Identifying Orphaned SaaS for User Provisioning
Source: Vendr

4. Use a SaaS Management Platform ("SMP") to provision users

A system management platform (SMP) streamlines user provisioning, making it easier to manage and control access. SMPs centralize user management, making it easier to manage and control access levels, automate provisioning processes, and ensure compliance with security protocols. Additionally, SMPs can reduce the amount of time and resources needed to provision users, as well as reduce the risk of unauthorized access.

5. Keep an eye out for shadow applications

A shadow application refers to an application or tool used by employees outside the knowledge of their IT departments. It is typically possible to create shadow applications in two ways:

  • Using tools without IT department approval
  • Using approved tools but in an unauthorized manner

Maintaining control and security requires identifying and addressing such apps. Tracking users and permissions is essential for mitigating shadow applications. Regular monitoring should also be done to ensure that applications are being used as intended and that no malicious activities or vulnerabilities are occurring. Organizations should also create policies and processes to ensure that any application used on their networks is properly vetted and approved before use.

Suggested Reading:Shadow IT - How to Shed Light on It

6. Maintain a record of temporary access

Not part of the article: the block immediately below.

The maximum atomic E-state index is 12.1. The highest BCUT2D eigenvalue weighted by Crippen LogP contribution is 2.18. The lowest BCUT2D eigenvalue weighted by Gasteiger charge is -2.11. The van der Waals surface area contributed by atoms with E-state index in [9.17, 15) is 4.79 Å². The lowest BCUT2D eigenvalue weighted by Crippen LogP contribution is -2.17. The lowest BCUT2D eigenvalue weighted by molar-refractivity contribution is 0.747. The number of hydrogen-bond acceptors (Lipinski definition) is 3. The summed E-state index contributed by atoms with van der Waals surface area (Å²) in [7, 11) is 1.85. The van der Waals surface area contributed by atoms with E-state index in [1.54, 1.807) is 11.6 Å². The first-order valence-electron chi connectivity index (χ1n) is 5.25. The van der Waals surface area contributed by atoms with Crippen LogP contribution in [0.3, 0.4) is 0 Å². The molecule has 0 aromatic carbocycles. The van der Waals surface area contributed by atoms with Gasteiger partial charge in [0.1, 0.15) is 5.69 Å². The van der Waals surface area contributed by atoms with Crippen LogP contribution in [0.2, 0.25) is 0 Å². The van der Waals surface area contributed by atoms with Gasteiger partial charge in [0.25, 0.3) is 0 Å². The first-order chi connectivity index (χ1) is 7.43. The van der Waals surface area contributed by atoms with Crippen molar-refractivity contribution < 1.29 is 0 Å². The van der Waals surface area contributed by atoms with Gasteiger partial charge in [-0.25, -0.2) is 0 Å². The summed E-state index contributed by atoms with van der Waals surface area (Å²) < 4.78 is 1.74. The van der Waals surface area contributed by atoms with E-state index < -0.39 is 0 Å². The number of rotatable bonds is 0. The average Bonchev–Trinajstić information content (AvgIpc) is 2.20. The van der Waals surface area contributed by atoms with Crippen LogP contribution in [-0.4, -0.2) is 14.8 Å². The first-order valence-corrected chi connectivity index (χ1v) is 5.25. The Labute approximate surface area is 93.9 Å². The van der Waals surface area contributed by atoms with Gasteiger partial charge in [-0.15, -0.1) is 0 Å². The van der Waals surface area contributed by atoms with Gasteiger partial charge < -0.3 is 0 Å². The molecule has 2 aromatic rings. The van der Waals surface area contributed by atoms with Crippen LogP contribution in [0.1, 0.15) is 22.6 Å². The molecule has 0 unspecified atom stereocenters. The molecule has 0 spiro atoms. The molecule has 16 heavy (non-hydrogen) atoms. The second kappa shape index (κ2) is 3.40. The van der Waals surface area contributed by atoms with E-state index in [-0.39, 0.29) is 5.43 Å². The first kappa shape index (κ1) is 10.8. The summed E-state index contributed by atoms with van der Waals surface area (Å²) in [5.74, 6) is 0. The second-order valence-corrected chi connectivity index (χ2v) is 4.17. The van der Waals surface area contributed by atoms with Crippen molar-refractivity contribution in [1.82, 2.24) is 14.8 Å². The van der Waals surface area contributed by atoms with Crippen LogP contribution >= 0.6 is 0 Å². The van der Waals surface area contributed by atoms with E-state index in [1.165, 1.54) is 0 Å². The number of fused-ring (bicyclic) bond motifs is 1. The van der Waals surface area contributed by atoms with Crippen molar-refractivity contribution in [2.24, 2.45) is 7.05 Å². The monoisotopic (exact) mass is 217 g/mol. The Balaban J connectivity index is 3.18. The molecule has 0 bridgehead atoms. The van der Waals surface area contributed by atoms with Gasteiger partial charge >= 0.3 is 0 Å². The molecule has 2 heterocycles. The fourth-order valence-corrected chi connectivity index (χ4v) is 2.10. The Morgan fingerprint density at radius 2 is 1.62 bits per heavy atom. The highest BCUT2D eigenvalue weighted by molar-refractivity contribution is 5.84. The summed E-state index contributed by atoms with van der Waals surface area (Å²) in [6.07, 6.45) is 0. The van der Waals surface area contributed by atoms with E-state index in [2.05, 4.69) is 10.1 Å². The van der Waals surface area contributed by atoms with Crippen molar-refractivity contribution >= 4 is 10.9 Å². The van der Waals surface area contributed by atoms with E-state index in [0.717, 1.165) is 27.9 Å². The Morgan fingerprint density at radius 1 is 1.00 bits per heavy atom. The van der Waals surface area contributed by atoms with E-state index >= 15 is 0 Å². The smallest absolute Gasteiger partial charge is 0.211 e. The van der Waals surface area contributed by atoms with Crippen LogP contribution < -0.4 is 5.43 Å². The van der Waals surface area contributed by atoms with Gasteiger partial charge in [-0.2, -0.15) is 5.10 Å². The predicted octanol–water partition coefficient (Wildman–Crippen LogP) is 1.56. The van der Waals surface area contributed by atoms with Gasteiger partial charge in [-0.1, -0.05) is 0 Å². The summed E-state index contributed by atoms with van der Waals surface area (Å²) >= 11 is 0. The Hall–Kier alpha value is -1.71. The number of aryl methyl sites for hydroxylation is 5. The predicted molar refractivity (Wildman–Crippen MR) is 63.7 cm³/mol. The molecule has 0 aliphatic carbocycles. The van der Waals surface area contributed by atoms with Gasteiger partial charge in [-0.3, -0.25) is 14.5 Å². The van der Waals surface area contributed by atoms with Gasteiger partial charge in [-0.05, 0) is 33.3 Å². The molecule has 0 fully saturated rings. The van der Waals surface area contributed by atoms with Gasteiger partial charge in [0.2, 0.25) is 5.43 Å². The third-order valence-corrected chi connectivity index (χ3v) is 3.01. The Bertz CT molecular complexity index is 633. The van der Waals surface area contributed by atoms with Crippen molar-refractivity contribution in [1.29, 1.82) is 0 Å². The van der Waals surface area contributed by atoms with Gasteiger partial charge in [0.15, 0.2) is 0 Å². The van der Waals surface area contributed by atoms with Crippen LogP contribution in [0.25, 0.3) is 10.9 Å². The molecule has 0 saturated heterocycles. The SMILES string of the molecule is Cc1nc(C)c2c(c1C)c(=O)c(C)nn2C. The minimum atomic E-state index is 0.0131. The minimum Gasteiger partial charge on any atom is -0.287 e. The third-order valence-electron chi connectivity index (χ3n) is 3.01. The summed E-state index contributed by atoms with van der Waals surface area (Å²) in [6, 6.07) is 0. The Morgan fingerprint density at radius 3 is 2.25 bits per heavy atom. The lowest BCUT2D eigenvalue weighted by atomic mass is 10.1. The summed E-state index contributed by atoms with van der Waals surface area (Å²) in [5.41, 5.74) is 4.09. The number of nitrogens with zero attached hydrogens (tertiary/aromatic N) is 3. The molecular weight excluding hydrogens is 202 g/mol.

Monitoring and managing temporary access rights ensures that permissions are revoked when no longer needed, preventing unauthorized access. Manual provisioning often leaves unused access unrestricted for employees, but also for users like contractors and vendors. As a result, temporary access may become permanent for many users, causing vulnerabilities and a deficient deprovisioning process. In addition, temporary access should be preferred for one-time projects, and even guest access should be revoked once the project is completed. This can lead to serious security issues, as unused access can be exploited by malicious actors. Organizations should review their access provisioning policies and make sure that temporary access is revoked once it is no longer necessary. Rigorous security measures should also be taken to prevent unauthorized access.

7. Create a role-based access control ("RBAC") system

Through RBAC, users and groups are identified based on what activities they perform on which resources. By implementing it, users have access to only the resources necessary for their roles, which enhances security, minimizes potential breaches, and increases operational efficiency.

By using a decent RBAC policy, it is easy to assign permissions to users and revoke them when it is no longer needed. A comprehensive SaaS security solution like Resmo provides its users with not only monitoring and uncovering SaaS tools used within the organization, but also standing features, such as RBAC Management. The use of a platform to manage all these crowds automatically minimizes errors and security vulnerabilities in the system and keeps provisioning and deprovisioning processes as safe and precise as possible.